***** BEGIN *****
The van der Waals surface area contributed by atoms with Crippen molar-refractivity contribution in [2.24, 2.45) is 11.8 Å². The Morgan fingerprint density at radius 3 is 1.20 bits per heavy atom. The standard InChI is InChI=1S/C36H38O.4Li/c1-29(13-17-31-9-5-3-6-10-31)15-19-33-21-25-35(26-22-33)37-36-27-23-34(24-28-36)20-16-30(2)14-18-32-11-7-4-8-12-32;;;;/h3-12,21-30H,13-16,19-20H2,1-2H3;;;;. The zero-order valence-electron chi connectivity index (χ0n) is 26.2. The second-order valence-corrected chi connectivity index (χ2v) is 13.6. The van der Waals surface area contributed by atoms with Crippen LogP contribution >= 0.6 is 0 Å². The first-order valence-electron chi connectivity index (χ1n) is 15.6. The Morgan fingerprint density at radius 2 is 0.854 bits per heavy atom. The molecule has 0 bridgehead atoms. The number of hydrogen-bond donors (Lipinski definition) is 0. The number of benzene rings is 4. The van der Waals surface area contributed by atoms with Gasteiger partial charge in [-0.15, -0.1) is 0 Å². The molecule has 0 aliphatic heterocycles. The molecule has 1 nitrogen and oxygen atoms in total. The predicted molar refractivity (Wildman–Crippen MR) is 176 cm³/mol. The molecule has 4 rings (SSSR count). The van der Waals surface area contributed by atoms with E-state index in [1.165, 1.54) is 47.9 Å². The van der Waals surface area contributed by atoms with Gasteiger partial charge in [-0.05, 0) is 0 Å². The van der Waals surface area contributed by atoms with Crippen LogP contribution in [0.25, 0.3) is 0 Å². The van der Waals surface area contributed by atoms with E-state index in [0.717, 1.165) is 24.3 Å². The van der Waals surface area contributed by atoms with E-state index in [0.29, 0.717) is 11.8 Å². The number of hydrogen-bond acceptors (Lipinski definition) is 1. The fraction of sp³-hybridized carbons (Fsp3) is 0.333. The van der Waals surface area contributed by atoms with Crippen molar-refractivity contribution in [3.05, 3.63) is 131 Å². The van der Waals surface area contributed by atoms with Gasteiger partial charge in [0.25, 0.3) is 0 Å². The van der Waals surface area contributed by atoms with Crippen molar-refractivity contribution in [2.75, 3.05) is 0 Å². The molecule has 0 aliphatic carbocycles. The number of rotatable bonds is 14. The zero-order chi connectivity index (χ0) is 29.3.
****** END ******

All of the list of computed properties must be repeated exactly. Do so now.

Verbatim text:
The van der Waals surface area contributed by atoms with Crippen molar-refractivity contribution in [2.24, 2.45) is 11.8 Å². The Morgan fingerprint density at radius 3 is 1.20 bits per heavy atom. The standard InChI is InChI=1S/C36H38O.4Li/c1-29(13-17-31-9-5-3-6-10-31)15-19-33-21-25-35(26-22-33)37-36-27-23-34(24-28-36)20-16-30(2)14-18-32-11-7-4-8-12-32;;;;/h3-12,21-30H,13-16,19-20H2,1-2H3;;;;. The zero-order valence-electron chi connectivity index (χ0n) is 26.2. The second-order valence-corrected chi connectivity index (χ2v) is 13.6. The van der Waals surface area contributed by atoms with Crippen LogP contribution >= 0.6 is 0 Å². The first-order valence-electron chi connectivity index (χ1n) is 15.6. The Morgan fingerprint density at radius 2 is 0.854 bits per heavy atom. The molecule has 0 bridgehead atoms. The number of hydrogen-bond donors (Lipinski definition) is 0. The number of benzene rings is 4. The van der Waals surface area contributed by atoms with Gasteiger partial charge in [-0.15, -0.1) is 0 Å². The molecule has 0 aliphatic heterocycles. The molecule has 1 nitrogen and oxygen atoms in total. The predicted molar refractivity (Wildman–Crippen MR) is 176 cm³/mol. The molecule has 4 rings (SSSR count). The van der Waals surface area contributed by atoms with E-state index in [1.165, 1.54) is 47.9 Å². The van der Waals surface area contributed by atoms with Gasteiger partial charge in [-0.05, 0) is 0 Å². The van der Waals surface area contributed by atoms with Crippen LogP contribution in [0.25, 0.3) is 0 Å². The van der Waals surface area contributed by atoms with E-state index in [0.717, 1.165) is 24.3 Å². The van der Waals surface area contributed by atoms with E-state index in [0.29, 0.717) is 11.8 Å². The number of hydrogen-bond acceptors (Lipinski definition) is 1. The fraction of sp³-hybridized carbons (Fsp3) is 0.333. The van der Waals surface area contributed by atoms with Crippen molar-refractivity contribution in [3.05, 3.63) is 131 Å². The van der Waals surface area contributed by atoms with Gasteiger partial charge in [0.25, 0.3) is 0 Å². The van der Waals surface area contributed by atoms with Crippen molar-refractivity contribution in [2.75, 3.05) is 0 Å². The molecule has 0 aliphatic carbocycles. The number of rotatable bonds is 14. The zero-order chi connectivity index (χ0) is 29.3.